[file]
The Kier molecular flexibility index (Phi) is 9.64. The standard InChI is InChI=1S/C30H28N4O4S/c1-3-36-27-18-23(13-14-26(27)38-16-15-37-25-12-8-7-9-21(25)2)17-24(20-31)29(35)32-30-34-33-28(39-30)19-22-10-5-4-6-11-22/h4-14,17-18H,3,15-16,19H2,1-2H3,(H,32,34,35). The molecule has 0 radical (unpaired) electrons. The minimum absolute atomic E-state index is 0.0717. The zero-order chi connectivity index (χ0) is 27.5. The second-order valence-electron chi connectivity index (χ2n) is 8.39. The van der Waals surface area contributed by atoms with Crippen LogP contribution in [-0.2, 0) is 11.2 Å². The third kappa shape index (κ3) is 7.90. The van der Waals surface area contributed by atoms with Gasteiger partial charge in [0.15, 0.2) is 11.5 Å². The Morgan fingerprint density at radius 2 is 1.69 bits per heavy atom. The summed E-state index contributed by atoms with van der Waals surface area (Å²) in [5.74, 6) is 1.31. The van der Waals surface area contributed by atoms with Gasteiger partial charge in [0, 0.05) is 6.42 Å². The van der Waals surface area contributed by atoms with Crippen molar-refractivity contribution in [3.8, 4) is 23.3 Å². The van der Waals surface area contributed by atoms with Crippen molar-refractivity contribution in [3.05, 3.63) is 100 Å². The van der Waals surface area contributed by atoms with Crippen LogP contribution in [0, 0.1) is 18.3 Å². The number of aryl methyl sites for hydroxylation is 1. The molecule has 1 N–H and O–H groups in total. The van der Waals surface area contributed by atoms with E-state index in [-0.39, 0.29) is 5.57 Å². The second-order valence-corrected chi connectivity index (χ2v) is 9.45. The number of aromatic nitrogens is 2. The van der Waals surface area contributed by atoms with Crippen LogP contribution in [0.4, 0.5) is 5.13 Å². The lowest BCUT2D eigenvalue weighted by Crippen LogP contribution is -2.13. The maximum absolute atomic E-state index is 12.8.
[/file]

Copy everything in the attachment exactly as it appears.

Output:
The Kier molecular flexibility index (Phi) is 9.64. The standard InChI is InChI=1S/C30H28N4O4S/c1-3-36-27-18-23(13-14-26(27)38-16-15-37-25-12-8-7-9-21(25)2)17-24(20-31)29(35)32-30-34-33-28(39-30)19-22-10-5-4-6-11-22/h4-14,17-18H,3,15-16,19H2,1-2H3,(H,32,34,35). The molecule has 0 radical (unpaired) electrons. The minimum absolute atomic E-state index is 0.0717. The zero-order chi connectivity index (χ0) is 27.5. The second-order valence-electron chi connectivity index (χ2n) is 8.39. The van der Waals surface area contributed by atoms with Crippen LogP contribution in [-0.2, 0) is 11.2 Å². The third kappa shape index (κ3) is 7.90. The van der Waals surface area contributed by atoms with Gasteiger partial charge in [0.15, 0.2) is 11.5 Å². The Morgan fingerprint density at radius 2 is 1.69 bits per heavy atom. The summed E-state index contributed by atoms with van der Waals surface area (Å²) in [5.74, 6) is 1.31. The van der Waals surface area contributed by atoms with Gasteiger partial charge in [0, 0.05) is 6.42 Å². The van der Waals surface area contributed by atoms with Crippen molar-refractivity contribution in [3.8, 4) is 23.3 Å². The van der Waals surface area contributed by atoms with Crippen molar-refractivity contribution in [3.05, 3.63) is 100 Å². The van der Waals surface area contributed by atoms with Crippen LogP contribution in [0, 0.1) is 18.3 Å². The number of aryl methyl sites for hydroxylation is 1. The molecule has 1 N–H and O–H groups in total. The van der Waals surface area contributed by atoms with E-state index in [-0.39, 0.29) is 5.57 Å². The second-order valence-corrected chi connectivity index (χ2v) is 9.45. The number of aromatic nitrogens is 2. The van der Waals surface area contributed by atoms with Crippen LogP contribution in [0.4, 0.5) is 5.13 Å². The lowest BCUT2D eigenvalue weighted by Crippen LogP contribution is -2.13. The maximum absolute atomic E-state index is 12.8.